Tuesday, December 21, 2010

A More Perfect Union

We the People of the United States, in Order to form a more perfect Union, establish Justice, insure domestic Tranquility, provide for the common defence, promote the general Welfare, and secure the Blessings of Liberty to ourselves and our Posterity, do ordain and establish this Constitution for the United States of America.

Some claim that the U.S. Constitution is a grant of power to govern directly from the people to the national government. They claim that the phrase “we the people” reveals this intent in the framers. There are many reasons this is wrong, including the historical development behind the U.S. Constitution, particularly the Declaration of Independence and its proclamation that the states are of right independent entities. There is also the process by which the Constitution was ratified. It was ratified at state conventions or by state legislatures. It was not ratified by popular vote of all people in the nation.

There is an additional reason found in the very words of the preamble for understanding the Constitution as providing for an entity which serves the free and independent states. The reason is in the word “Union.” A reader must ask, “a union of what?” Is it possible that the preamble means a union of individuals? That idea is quite bizarre. The problem which brought the delegates from various states to a convention was the need for the states to work more closely together, a situation that the Articles of Confederation was powerless to accomplish. So it is in the words of the preamble that the “States” are “United,” not individuals.

Many will reply that in the union of the States there was a giving up their independent authority to the federal government. Is that what “union” means? When I married my wife and became united to her in the covenant of marriage, did I relinquish my identity? Did she? Certainly, we have to work together for each other’s good. Sometimes one of us will give up his or her rights for the good of the other. We do so for the other individual, not because we are a collective whole. A union only exists for the joining of distinct beings in a mutually beneficial relationship.

The states have for many years ignored their role in forming “a more perfect Union.” The federal government for decades has usurped the authority of the states and actually worked against this union for the goal of merging all things into it. This is not a union. The states in the years to come must engage together and work together to reestablish this more perfect Union.

From the Hon. Ed Emery: Wise Words

“Any society that would give up a little liberty to gain a little security will deserve neither and lose both.” Benjamin Franklin

New TSA airport security rules have been frequently in the news. Perspectives vary from demands for increased security to concerns over invasion of privacy and assaults on modesty. The Christmas travel season plus my own recent venture to Washington DC make it timely to comment on the appropriateness and effectiveness of this latest government intrusion. I was also asked by a close friend to offer some comments. First, let me say that in my trip to DC, I didn’t set off any metal detectors so I was not forced to endure a pat-down or digital disrobing. Nevertheless, that this preposterous policy would be conceived in America, much less tolerated by Americans is a testimony to several cultural phenomena:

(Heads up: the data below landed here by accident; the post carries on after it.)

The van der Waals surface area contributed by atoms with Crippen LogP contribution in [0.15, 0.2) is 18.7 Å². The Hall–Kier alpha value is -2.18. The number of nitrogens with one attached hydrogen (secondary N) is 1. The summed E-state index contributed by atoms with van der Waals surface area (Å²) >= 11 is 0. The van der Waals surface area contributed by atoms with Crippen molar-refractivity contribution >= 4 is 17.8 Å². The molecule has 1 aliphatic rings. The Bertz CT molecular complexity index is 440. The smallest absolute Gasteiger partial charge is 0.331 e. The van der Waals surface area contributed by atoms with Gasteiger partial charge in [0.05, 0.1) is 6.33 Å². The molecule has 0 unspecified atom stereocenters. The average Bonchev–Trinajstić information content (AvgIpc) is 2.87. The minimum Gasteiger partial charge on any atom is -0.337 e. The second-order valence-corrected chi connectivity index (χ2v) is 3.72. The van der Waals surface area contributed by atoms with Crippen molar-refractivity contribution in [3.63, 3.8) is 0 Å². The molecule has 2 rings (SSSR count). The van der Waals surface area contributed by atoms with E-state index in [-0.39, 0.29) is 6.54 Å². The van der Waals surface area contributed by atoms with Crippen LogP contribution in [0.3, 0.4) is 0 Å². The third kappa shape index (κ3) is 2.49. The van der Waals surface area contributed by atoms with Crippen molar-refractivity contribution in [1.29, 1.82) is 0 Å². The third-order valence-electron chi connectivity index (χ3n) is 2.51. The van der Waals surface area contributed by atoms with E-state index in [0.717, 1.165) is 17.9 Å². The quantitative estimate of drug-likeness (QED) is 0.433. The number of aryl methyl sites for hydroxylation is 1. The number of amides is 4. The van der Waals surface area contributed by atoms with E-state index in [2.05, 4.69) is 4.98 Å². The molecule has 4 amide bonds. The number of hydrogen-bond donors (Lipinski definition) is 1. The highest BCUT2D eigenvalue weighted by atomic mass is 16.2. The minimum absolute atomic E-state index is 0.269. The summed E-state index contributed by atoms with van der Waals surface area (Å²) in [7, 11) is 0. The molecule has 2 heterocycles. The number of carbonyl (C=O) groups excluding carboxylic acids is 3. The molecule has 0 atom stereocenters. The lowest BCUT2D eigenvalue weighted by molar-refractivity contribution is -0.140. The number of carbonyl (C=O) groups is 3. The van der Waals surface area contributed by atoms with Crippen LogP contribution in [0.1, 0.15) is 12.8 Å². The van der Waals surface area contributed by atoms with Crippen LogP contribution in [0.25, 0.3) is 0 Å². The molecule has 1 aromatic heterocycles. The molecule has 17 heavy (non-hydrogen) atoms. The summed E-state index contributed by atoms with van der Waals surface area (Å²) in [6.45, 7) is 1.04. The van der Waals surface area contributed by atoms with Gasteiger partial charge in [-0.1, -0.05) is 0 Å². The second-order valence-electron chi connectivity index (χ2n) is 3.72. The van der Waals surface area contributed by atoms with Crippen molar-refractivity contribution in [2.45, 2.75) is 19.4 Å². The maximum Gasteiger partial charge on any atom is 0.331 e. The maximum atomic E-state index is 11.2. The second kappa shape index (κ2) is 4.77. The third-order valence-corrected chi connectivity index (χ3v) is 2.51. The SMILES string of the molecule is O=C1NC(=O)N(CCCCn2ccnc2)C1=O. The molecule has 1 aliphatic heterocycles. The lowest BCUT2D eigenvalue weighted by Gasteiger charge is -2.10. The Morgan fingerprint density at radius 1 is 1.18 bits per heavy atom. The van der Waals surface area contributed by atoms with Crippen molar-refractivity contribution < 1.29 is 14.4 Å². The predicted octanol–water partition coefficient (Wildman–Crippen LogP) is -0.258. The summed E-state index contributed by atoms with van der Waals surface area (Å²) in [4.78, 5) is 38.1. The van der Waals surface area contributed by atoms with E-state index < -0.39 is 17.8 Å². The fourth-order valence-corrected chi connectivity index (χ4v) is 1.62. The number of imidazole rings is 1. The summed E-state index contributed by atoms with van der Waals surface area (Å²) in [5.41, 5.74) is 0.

One-size-fits-all security – As Americans abandon independence and personal accountability, travelers have fallen to depending on for protection. Government might seem the appropriate institution except that fundamental principles of security are being ignored. Name a successful law enforcement agency or security company that does not profile for likely suspects. They rely on highly trained profiling experts to aid in protecting the innocent and apprehending the guilty. It works! I guarantee you that if airlines were in charge of security instead of our infamous Homeland Security Dept., profiling would be vital, not criminal. No intelligent person would choose random selection as the answer to airport security – only the federal government. Rejecting the truth makes one prey for foolishness.

Motivated by fear over reason – “Don’t panic” is the notable advice in every emergency. Panic may motivate lots of activity but seldom effective resolution. Panic makes us open to unreasonable and even harmful ideas that reason would reject. What thoughtful person really expects an airline to be hijacked with a 1 ½ inch fingernail file? A delegated function of our government is to make and enforce rules for the common good. A measure of its power over its citizens is the amount of absurd and futile rules we will endure. Panic empowers government, not people.

Panacea of a harmless society – Americans have been brainwashed that with enough power, government can produce a harmless environment. If that were true, there would be no crime or injury in China, Iran, or Illinois. Justice anticipates offense and provides for a response. For a free people to remain free, that society must accept that offenses will come and be prepared with just responses that range from fines to jail to the electric chair to stealth bombers.

Neglect of our national identity – Liberty will always be opposed by those who demand submission. America is the central planner’s worst nightmare because we prove daily that influence, prosperity, success, and fulfillment come from individual freedom, not central government control. Our commitment to personal freedom is both substance and proof of American Exceptionalism. America is anathema to elitists and dictators. But the abandonment of our rich national identity hinders our response to terrorist acts because we fail to treat acts that target citizens (instead of armies) as national offenses. President Reagan’s targeted bombing of Libya is a case in point of how to deal with terrorists. It has changed world politics and protected Americans for decades.